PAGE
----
Labor promises $16m mining industry partnership

Brisbane would be the base for a $16 million mining industry innovation partnership if Labor wins the federal election on September 7.

The eleventh partnership is part of a $500 million plan revealed at the beginning of the election campaign.

Industry and research partners would equal Labor’s $16 million funding with cash or in-kind, the SMH reported.

The funding begins in 2016-17, Rudd said in a statement.

“With the China mining investment boom winding down, Australia needs to build a modern and diverse economy that forges new industries and new jobs,” the statement said.

“The mining equipment, technology and services sector contributes 2.7 per cent to the Australian economy and is one of Australia’s largest export and fastest growing sectors.”

Under the proposal, Labor would gather the Queensland University of Technology, Austmine Ltd, Brisbane Marketing, the CSIRO, the Centre for Mining Technology, University of Queensland and the Australian Industry Group for the Brisbane industry innovation plan.

The projects will vary from $100,000 per year to $10 million to employ people.

The Brisbane City Council also put forward the proposal in 2012 and said mining services and mining equipment jobs have huge job growth potential.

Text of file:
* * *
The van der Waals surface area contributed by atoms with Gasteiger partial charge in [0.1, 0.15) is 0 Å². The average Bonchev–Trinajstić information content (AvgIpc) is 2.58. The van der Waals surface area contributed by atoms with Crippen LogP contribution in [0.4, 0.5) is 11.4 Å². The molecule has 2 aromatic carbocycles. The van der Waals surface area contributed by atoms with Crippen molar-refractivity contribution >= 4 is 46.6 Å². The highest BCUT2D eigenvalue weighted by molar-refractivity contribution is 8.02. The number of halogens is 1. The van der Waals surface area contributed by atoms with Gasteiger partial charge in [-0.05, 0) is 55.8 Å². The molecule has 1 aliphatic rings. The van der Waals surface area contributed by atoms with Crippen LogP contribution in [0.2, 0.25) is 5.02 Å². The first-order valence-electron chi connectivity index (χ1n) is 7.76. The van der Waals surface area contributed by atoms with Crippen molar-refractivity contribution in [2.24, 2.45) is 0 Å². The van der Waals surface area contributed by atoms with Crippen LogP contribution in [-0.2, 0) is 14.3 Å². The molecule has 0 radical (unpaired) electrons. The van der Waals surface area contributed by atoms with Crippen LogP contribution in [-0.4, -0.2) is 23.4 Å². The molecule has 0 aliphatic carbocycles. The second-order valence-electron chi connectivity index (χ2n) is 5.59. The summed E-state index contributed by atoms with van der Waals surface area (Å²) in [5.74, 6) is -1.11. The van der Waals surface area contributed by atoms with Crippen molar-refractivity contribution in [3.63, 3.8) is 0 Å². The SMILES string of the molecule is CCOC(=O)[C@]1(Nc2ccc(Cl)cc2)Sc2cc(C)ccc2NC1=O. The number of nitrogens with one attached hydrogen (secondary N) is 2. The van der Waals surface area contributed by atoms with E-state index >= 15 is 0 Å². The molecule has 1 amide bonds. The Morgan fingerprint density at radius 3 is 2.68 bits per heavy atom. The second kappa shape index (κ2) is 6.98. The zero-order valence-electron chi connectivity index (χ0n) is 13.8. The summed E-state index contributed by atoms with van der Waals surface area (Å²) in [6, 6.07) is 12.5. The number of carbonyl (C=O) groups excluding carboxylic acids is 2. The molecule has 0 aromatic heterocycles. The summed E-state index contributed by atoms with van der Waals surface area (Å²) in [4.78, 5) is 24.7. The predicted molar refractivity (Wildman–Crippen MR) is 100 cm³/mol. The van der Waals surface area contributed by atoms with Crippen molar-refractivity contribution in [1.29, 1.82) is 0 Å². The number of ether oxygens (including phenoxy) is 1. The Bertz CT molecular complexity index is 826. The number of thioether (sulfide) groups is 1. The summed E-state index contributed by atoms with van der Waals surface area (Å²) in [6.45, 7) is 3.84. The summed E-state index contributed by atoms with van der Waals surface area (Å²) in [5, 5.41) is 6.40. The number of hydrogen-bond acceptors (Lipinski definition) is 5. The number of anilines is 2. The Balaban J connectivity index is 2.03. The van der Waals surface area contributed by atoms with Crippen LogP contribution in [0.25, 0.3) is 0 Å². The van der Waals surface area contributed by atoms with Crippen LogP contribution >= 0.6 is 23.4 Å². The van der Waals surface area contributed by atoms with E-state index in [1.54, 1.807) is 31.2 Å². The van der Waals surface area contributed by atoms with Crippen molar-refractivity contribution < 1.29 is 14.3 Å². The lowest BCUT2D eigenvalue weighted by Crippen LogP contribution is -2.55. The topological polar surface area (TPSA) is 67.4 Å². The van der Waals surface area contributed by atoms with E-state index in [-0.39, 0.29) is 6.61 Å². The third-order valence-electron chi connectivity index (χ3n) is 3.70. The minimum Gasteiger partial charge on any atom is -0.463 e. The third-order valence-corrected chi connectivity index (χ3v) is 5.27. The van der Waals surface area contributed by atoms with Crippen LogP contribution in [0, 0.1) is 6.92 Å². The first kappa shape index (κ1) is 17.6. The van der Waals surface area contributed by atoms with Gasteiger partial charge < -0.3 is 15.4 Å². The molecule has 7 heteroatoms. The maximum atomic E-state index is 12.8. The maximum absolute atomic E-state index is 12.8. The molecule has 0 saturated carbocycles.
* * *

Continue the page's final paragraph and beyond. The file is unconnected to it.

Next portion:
“It is estimated that the Queensland resource sector contributes around $25 billion each year to the Brisbane economy,” the Brisbane City Council economic development plan said.

“For every direct job created in mining, a further 19 jobs are created across greater Brisbane in the services that support the mining industry workers.”

“While direct exports of resource products are small out of Brisbane, activities related to the resource sector will drive growth in industries such as business services (exporting mining-related services such as engineering and project management), transport (fly-in, fly-out) and in manufacturing (equipment for the resource sector).”

Prime Minister Kevin Rudd introduced the Resources Super Tax in 2010 before being ousted from his post by Julia Gillard.

He had said a 40 per cent tax on mining company profits was “about right”, but had said he is open to negotiation with miners regarding the tax.

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